|Remains of the King's Gate, at Erneford Castle, today|
Most significant event of the week was the defeat of the Royalist force from Northumberland, under General Darracott, at the Battle of High Cark on 4th April.
General Aspinall, Parliamentarian victor at Midlawton on 28th March, was still struggling to put his strangely demoralised army into some kind of shape to take the field. Desertion had been very widespread, especially after it became obvious that no looting would be permitted. Figge-Newton, in overall command of the Parliament army in Lonsdale, ordered William Geddes’ Covenanter force to advance from Pacefield to Cark Ferry, to prevent any junction between the two Royalist forces and to seize the crossing of the River Arith.
Geddes made rapid progress, and crossed the river, but word of his advance came to the notice of General Darracott, at Erneford. That general, borrowing some artillery from the fortress, set off towards the Ferry, where he blundered into the (rather larger) Scottish force. The Battle of High Cark which followed was of short duration, but the Royalists were very disorganised by their defeat, and though Colonel Frayne (who inherited command when Darracott went missing from the battlefield) did well to conduct a withdrawal back to the strong position of the medieval fortress at Erneford, the Parliamentarian cavalry caused a lot of problems, and many men were lost on the retreat.
Geddes quartered his army around Cark Hall – home of the influential Barber family – and sent a request for orders to Figge-Newton, who had set up his staff and HQ at Pacefield Hall.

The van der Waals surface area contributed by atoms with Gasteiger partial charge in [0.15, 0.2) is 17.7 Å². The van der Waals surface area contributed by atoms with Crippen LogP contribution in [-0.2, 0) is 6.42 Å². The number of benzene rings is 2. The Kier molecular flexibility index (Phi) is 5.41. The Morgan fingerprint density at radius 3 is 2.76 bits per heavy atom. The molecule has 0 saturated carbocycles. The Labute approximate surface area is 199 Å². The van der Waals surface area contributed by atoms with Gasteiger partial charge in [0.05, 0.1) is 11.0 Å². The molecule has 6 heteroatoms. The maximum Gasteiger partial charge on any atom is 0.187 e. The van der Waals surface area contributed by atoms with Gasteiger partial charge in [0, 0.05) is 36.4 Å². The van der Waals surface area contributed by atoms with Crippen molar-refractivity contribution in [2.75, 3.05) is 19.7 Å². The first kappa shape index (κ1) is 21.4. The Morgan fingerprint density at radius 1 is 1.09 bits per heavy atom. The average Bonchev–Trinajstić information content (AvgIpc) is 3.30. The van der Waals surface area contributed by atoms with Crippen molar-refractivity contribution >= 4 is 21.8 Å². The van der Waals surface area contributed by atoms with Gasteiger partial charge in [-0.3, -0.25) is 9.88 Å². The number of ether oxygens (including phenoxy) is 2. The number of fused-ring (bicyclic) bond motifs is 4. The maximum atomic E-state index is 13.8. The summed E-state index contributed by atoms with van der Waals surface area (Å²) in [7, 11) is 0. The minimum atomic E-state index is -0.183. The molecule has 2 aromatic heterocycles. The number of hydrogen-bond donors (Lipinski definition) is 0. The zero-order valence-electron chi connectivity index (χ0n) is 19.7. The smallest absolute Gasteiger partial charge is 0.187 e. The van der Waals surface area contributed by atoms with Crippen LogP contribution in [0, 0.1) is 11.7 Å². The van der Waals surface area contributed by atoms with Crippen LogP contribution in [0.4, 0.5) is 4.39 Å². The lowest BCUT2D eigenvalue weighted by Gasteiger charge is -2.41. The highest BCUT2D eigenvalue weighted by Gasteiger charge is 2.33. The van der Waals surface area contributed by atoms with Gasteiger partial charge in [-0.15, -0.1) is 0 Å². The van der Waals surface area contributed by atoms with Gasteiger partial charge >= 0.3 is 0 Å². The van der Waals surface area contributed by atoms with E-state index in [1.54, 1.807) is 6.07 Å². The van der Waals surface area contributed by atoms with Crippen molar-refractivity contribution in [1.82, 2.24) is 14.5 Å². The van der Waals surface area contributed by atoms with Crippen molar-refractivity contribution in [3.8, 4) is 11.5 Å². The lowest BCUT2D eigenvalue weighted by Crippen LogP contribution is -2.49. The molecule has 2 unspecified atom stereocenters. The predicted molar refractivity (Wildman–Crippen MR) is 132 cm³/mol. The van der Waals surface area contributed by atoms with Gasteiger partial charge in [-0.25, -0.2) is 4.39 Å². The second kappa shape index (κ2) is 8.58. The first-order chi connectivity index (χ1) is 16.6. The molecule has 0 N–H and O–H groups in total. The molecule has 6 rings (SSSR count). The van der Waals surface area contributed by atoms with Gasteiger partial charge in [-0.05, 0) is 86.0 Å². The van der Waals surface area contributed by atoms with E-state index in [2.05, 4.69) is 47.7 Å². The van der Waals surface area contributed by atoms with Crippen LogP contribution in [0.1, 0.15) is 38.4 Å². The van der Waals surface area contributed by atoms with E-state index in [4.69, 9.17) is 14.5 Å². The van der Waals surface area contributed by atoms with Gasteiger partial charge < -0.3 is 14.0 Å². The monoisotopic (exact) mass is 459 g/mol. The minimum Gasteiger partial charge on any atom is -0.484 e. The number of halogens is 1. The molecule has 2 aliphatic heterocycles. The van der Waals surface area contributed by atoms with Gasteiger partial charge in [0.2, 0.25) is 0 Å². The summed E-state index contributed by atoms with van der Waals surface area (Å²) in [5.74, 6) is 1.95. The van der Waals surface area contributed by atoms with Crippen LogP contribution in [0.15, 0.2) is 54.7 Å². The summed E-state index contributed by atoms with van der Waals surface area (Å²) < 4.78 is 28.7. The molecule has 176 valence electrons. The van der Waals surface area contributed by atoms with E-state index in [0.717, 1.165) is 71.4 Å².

Meanwhile the Royalist force at Lowther, which had been defeated at Midlawton and was under the temporary command of Lord Sefton (as a result of the indisposition of Lord Porteous, who had not been seen for a week) was recovering fairly well, and (as predicted) many of the missing men were returning to the colours.
The armies needed to rest. Sir Henry Figge-Newton now considered his options. At this time, his favoured scheme was to lay siege to Darracott’s force at Erneford, withdrawing as many men from Geddes’ force as possible – providing him with the siege artillery but taking all the troops he could spare to reinforce the main army at Midlawton, and attempt to bring Porteous’ Royalists (at Lowther) to a decisive battle in that area.
Following the wounding of the Royalist brigadier of foot, Colonel Brogan, at High Cark, his brigade at Erneford was now commanded by Colonel Charlton.
A late development in this week was the arrival from Carlisle of a letter from Prince Rupert, addressed to Lord Sefton, who was instructed to place Lord Porteous under arrest, and send him to Carlisle as soon as he was well enough to travel. Sefton was to remain in acting command of the forces at Lowther; Rupert also explained in the letter that Sir John Darracott was to succeed to overall command in the county – Rupert, of course, did not know that Darracott had been defeated and was currently at Erneford, having lost much of his personal baggage at High Cark, and was thus not in a position to take command. Sefton was last seen composing a diplomatic reply to the Prince.
|The "Ghost Pool" on the River Arith, which legend suggests is where|
General Darracott hid to avoid capture
Darracott himself was unfortunate enough to have earned the unofficial nickname, “The Ghost of Cark”, as a consequence of the speed with which he was reputed to have quit the battlefield, pursued by the Pitlochrie Horse. In fairness, Sir John showed considerable resourcefulness to escape, by dint of hiding in the river, later rejoining his army soaking wet, and lacking his horse, pistols and boots. He did well to avoid harm or capture, but the loss of his dignity did nothing to help his standing with his sullen army.
No new orders. Troops are resting and recovering.
The siege train is to be readied to move to Cark, to be placed under the command of General Geddes there. Sir Henry Figge-Newton will come to Midlawton next week to meet with General Aspinall and draw up plans for continuation of the campaign.